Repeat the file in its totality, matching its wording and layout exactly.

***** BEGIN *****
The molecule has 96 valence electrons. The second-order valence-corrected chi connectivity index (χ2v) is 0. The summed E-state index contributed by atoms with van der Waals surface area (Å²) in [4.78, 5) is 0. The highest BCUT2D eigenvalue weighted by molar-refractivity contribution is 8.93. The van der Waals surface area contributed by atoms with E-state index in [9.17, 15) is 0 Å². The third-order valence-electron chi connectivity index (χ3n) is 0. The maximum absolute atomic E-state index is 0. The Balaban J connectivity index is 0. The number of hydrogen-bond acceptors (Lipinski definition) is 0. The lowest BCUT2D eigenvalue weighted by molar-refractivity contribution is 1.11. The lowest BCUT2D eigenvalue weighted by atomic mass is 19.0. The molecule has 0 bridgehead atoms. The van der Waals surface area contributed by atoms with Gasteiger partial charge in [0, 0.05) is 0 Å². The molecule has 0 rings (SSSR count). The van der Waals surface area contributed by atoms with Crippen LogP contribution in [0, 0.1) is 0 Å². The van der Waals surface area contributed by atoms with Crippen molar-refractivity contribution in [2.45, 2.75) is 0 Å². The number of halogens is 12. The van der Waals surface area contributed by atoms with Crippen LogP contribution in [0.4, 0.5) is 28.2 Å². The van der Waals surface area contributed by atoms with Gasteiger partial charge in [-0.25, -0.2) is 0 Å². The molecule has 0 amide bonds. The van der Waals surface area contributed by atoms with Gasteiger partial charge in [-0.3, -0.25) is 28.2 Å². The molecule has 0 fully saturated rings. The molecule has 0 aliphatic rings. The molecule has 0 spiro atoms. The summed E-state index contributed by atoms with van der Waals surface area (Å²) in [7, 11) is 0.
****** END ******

The molecule has 96 valence electrons. The second-order valence-corrected chi connectivity index (χ2v) is 0. The summed E-state index contributed by atoms with van der Waals surface area (Å²) in [4.78, 5) is 0. The highest BCUT2D eigenvalue weighted by molar-refractivity contribution is 8.93. The van der Waals surface area contributed by atoms with E-state index in [9.17, 15) is 0 Å². The third-order valence-electron chi connectivity index (χ3n) is 0. The maximum absolute atomic E-state index is 0. The Balaban J connectivity index is 0. The number of hydrogen-bond acceptors (Lipinski definition) is 0. The lowest BCUT2D eigenvalue weighted by molar-refractivity contribution is 1.11. The lowest BCUT2D eigenvalue weighted by atomic mass is 19.0. The molecule has 0 bridgehead atoms. The van der Waals surface area contributed by atoms with Gasteiger partial charge in [0, 0.05) is 0 Å². The molecule has 0 rings (SSSR count). The van der Waals surface area contributed by atoms with Crippen LogP contribution in [0, 0.1) is 0 Å². The van der Waals surface area contributed by atoms with Crippen molar-refractivity contribution in [2.45, 2.75) is 0 Å². The number of halogens is 12. The van der Waals surface area contributed by atoms with Crippen LogP contribution in [0.4, 0.5) is 28.2 Å². The van der Waals surface area contributed by atoms with Gasteiger partial charge in [-0.25, -0.2) is 0 Å². The molecule has 0 amide bonds. The van der Waals surface area contributed by atoms with Gasteiger partial charge in [-0.3, -0.25) is 28.2 Å². The molecule has 0 fully saturated rings. The molecule has 0 aliphatic rings. The molecule has 0 spiro atoms. The summed E-state index contributed by atoms with van der Waals surface area (Å²) in [7, 11) is 0.